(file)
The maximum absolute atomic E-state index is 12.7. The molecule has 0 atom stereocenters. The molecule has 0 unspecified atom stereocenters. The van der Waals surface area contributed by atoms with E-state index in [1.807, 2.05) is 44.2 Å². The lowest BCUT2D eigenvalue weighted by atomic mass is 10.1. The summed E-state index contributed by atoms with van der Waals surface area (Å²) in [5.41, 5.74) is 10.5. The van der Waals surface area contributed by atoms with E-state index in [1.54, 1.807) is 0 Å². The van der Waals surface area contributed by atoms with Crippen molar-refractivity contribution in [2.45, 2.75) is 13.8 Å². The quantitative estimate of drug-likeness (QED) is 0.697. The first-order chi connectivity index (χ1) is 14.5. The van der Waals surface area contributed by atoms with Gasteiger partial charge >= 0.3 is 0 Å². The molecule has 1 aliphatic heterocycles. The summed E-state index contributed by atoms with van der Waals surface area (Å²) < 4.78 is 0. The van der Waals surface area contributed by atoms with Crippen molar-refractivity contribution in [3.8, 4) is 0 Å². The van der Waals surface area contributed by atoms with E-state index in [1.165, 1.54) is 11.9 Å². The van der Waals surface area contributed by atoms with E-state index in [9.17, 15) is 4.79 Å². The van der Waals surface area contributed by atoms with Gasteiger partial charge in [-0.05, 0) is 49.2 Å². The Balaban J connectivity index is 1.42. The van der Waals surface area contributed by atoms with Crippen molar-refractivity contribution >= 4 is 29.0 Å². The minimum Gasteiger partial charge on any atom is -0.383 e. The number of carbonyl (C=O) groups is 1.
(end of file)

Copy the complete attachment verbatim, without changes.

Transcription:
The maximum absolute atomic E-state index is 12.7. The molecule has 0 atom stereocenters. The molecule has 0 unspecified atom stereocenters. The van der Waals surface area contributed by atoms with E-state index in [1.807, 2.05) is 44.2 Å². The lowest BCUT2D eigenvalue weighted by atomic mass is 10.1. The summed E-state index contributed by atoms with van der Waals surface area (Å²) in [5.41, 5.74) is 10.5. The van der Waals surface area contributed by atoms with E-state index in [1.54, 1.807) is 0 Å². The van der Waals surface area contributed by atoms with Crippen molar-refractivity contribution in [2.45, 2.75) is 13.8 Å². The quantitative estimate of drug-likeness (QED) is 0.697. The first-order chi connectivity index (χ1) is 14.5. The van der Waals surface area contributed by atoms with Gasteiger partial charge >= 0.3 is 0 Å². The molecule has 1 aliphatic heterocycles. The summed E-state index contributed by atoms with van der Waals surface area (Å²) < 4.78 is 0. The van der Waals surface area contributed by atoms with Crippen molar-refractivity contribution in [3.8, 4) is 0 Å². The van der Waals surface area contributed by atoms with E-state index in [1.165, 1.54) is 11.9 Å². The van der Waals surface area contributed by atoms with E-state index in [9.17, 15) is 4.79 Å². The van der Waals surface area contributed by atoms with Gasteiger partial charge in [-0.05, 0) is 49.2 Å². The Balaban J connectivity index is 1.42. The van der Waals surface area contributed by atoms with Crippen molar-refractivity contribution >= 4 is 29.0 Å². The minimum Gasteiger partial charge on any atom is -0.383 e. The number of carbonyl (C=O) groups is 1.